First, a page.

What I didn’t expect however was the amazing paragraphs about Richard Halley’s symphony.
“It was a symphony of triumph…”
the notes of the symphony
“spoke of rising and were the rising itself.”
Emphasis mine. The way Dagny is enveloped by the symphony, it consumes her, and just for a moment she can do nothing but feel when she hasn’t in so long.
Then it is revealed that she is merely hearing it being whistled from across the train car by some blond brakeman. If one man whistling one part of that symphony can fill Dagny with such joy then what effect would a full orchestra have on her, on the people, on society?
That feeling is the very thing I hope to gain from this project. The sense of wonder that Dagny is overwhelmed with and a reminder that
“[T]his is why the wheels have to be kept going, and this is where they’re going.”
The brakeman is interesting as well. Rand’s description of him as a worker with no loose muscles was very telling to me. This blue-collar laborer is the one carrying the tune that is Dagny’s hope. This is in stark contrast to the train conductor for example who doesn’t seem to care about the problems he faces and simply hopes everything will work out.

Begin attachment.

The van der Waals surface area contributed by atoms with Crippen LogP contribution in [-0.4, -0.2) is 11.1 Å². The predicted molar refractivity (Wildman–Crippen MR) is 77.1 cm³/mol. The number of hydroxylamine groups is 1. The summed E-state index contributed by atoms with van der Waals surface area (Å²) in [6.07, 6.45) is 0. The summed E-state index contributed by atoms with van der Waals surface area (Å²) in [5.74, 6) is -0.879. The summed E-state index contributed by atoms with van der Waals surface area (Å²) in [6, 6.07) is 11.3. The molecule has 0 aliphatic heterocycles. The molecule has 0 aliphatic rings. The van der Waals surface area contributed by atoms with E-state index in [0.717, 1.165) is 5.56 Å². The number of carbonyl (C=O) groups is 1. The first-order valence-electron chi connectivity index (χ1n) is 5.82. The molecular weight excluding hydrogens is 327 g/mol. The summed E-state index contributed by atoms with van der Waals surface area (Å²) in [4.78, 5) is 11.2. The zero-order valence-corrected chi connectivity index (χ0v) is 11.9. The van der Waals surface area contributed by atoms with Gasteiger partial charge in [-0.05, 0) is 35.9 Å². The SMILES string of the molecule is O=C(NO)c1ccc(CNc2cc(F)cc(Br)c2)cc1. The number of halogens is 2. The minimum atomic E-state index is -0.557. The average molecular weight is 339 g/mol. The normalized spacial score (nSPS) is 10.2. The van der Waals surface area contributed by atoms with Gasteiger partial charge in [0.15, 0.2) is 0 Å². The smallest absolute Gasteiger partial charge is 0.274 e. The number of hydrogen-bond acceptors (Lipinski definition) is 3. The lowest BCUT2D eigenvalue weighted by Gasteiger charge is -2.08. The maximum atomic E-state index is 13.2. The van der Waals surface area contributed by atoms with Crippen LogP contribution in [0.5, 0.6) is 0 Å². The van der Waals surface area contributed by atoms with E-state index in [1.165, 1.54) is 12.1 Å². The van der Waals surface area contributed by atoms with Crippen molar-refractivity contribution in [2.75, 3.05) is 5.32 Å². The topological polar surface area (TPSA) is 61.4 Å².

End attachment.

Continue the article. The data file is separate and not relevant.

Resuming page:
He jerked his head up at the red light. “I don’t think the signal is going to change. I think it is busted.”
“Then what are you doing?”
“Waiting for it to change.”
I almost wonder if this theme of hard working but uneducated versus apathetic educated middle class will continue. I always felt that Rand was somewhat anti-laborer, that those who were not entrepreneurs were merely leaches on the productive members of society but I am beginning to think that impression may have been unfounded.